Data were collected from 441 software and senior software engineers from eight Indian software firms. The team leaders assessed the performance of software and senior software engineers on 16 items. The software engineers self‐reported their experience, need for achievement, and need for social power. The financial performance (FP) of the software firms where the software engineers were working was procured from secondary sources.

Findings

The exploratory and confirmatory factor analyses of scores on 16 items of the instrument suggest six dimensions of performance. They are work‐efficiency, personal resourcefulness, inter‐ and intra‐personal sensitivity, productivity orientation, timeliness, and business intelligence. The dimensions have reliability and high convergent validity. SPs having more years of experience, higher need for achievement, and higher need for social power are high performers. The (low) high performing SPs are from firms that have (lower) higher FP.

Practical implications

Human resource managers can evaluate the performance of SPs holistically on six dimensions for training, reward administration, job rotation, and promotion decisions.

Originality/value

This paper develops a behavioural instrument to assess the performance of Indian SPs.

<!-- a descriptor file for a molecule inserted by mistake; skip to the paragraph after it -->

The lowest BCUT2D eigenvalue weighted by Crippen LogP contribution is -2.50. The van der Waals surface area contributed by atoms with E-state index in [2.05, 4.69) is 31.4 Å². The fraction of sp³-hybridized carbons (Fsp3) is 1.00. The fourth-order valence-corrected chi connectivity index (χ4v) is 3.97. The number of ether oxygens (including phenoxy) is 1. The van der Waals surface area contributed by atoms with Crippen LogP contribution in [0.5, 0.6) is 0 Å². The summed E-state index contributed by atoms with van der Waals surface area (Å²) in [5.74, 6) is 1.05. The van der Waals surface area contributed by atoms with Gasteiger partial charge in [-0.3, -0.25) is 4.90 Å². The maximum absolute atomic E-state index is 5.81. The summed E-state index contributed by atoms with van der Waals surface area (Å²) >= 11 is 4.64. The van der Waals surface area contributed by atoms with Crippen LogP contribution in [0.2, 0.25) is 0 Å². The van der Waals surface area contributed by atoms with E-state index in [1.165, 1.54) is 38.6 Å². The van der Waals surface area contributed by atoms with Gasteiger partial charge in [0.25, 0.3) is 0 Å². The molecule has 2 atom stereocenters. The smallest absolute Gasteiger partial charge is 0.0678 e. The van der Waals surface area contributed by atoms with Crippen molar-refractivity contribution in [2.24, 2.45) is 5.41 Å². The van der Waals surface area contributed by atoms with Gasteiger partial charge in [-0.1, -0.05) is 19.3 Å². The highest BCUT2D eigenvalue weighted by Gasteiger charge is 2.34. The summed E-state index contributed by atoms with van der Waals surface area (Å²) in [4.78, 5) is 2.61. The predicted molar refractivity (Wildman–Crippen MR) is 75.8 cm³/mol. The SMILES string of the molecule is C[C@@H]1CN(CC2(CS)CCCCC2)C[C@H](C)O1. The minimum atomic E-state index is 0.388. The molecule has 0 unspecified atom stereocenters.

Details

Journal of Advances in Management Research, vol. 7 no. 2
Type: Research Article
ISSN: 0972-7981

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Article
Publication date: 13 March 2017

Cecilia McInnis-Bowers, Denise Linda Parris and Bella L. Galperin

This paper aims to explore the relationship between entrepreneurship and resilience in an indigenous context. The overarching research questions are: What are the…

Abstract

Purpose

This paper aims to explore the relationship between entrepreneurship and resilience in an indigenous context. The overarching research questions are: What are the mechanisms that link entrepreneurial thought and action to resilience in a marginalized context? How can entrepreneurial thought and actions lead to building economic, community and cultural resilience?

Design/methodology/approach

An exploratory-naturalistic case study methodology was used to examine the entrepreneurial journey of the Boruca. Data were collected from in-depth semi-structured and unstructured interviews among 10 informants over a five-year period. Constant comparative method was used to analyze the data.

Findings

Due to the need to survive, the Boruca engaged in entrepreneurial thought and action, which, in turn, led to the development of community, cultural and economic resilience. The authors developed a conceptual model to illustrate how individual resiliency gained through entrepreneurial thought and action led to community, cultural and economic resiliency of the Boruca.

Research limitations/implications

This paper examines the entrepreneurial journey of one of the eight indigenous tribes of Costa Rica. Future research should expand their sample to include the other indigenous contexts.